: the quality or state of having many different forms, types, ideas, etc.
: the state of having people who are different races or who have different cultures in a group or organization
Full Definition of DIVERSITY
: the condition of having or being composed of differing elements :variety; especially: the inclusion of different types of people (as people of different races or cultures) in a group or organization <programs intended to promote diversity in schools>
: an instance of being composed of differing elements or qualities : an instance of being diverse<a diversity of opinion>
See diversity defined for English-language learners
The island has more diversity in plant life than other islands nearby.
The city is known for its cultural diversity.
The school aims for diversity in its student population.
Another factor in Burns' rise has been the strength and depth of Xerox's commitment to diversity. One-third of Xerox's 3,819 executives are women and 22% are minorities. —Nanette Byrnes et al., Business Week, 8 June 2009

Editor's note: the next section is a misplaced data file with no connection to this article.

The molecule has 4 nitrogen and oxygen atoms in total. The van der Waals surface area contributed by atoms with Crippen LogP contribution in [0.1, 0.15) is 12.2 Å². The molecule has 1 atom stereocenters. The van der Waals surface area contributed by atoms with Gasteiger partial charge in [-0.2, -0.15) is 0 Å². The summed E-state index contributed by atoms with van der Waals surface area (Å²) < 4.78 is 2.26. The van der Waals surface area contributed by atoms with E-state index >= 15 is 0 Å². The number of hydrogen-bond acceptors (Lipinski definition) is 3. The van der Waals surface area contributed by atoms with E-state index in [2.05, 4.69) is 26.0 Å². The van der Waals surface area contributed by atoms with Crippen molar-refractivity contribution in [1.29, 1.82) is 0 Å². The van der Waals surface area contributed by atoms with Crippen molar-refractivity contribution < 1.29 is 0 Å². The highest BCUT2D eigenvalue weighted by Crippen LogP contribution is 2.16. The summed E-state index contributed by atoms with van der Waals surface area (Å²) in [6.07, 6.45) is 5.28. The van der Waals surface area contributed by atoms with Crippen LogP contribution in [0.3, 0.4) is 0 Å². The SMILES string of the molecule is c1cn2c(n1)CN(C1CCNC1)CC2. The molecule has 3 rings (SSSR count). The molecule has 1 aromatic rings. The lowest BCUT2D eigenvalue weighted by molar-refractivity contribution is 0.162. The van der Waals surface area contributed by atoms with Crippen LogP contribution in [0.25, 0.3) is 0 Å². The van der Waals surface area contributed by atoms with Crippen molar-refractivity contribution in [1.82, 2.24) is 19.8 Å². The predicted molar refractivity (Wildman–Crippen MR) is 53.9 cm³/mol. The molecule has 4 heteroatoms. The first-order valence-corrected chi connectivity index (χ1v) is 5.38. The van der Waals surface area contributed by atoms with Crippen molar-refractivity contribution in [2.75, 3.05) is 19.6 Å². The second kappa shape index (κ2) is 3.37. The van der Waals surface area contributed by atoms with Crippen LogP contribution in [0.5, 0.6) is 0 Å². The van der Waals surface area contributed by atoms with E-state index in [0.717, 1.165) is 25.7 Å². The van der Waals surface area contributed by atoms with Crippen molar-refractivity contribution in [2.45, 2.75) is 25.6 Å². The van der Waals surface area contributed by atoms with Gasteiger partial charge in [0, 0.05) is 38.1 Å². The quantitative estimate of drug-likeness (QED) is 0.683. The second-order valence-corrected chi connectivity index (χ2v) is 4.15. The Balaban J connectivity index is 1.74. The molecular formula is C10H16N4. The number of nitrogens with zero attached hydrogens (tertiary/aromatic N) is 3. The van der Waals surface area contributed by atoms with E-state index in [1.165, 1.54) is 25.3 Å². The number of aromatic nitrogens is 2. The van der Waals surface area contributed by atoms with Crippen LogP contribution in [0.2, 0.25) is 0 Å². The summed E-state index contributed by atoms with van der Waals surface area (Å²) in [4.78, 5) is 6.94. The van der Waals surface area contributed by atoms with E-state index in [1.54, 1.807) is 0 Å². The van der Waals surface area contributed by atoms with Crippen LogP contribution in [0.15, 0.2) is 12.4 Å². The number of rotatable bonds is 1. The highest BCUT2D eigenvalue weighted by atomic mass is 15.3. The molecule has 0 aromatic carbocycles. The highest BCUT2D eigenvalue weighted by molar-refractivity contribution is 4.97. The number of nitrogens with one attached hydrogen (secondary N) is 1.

Jim, a lanky, bearded 35-year-old, knows a lot about heirloom fruits and vegetables. He works with the Southern Seed Legacy in Athens, Georgia, an organization devoted to preserving the seeds of heirloom plants in order to restore some of the genetic diversity that industrial agriculture has eroded over the years. —Gary Paul Nabhan, Saveur, October 2009
Even more eccentric is the treatment of the British Empire. Stretching over three centuries and six continents, you might have expected that its extent, duration, and diversity would have made it immune to facile interpretation. —David Gilmour, New York Review, 2 Nov. 2006
The media flood the nation's editorial markets with testimonies to the piebald character of the American democracy jumbled together from a wonderful diversity of colors, creeds, and cultural dispensations, which is a swell story, but in the United States Senate not one visible to the naked eye. —Lewis H. Lapham, Harper's, March 2005
The handsome creatures have hooked the interest of evolutionists and ecologists because of their dazzling diversity of shapes, behaviors, and feeding habits, which include nibbling the fins and scales of other fish. —Science, 26 Nov. 2004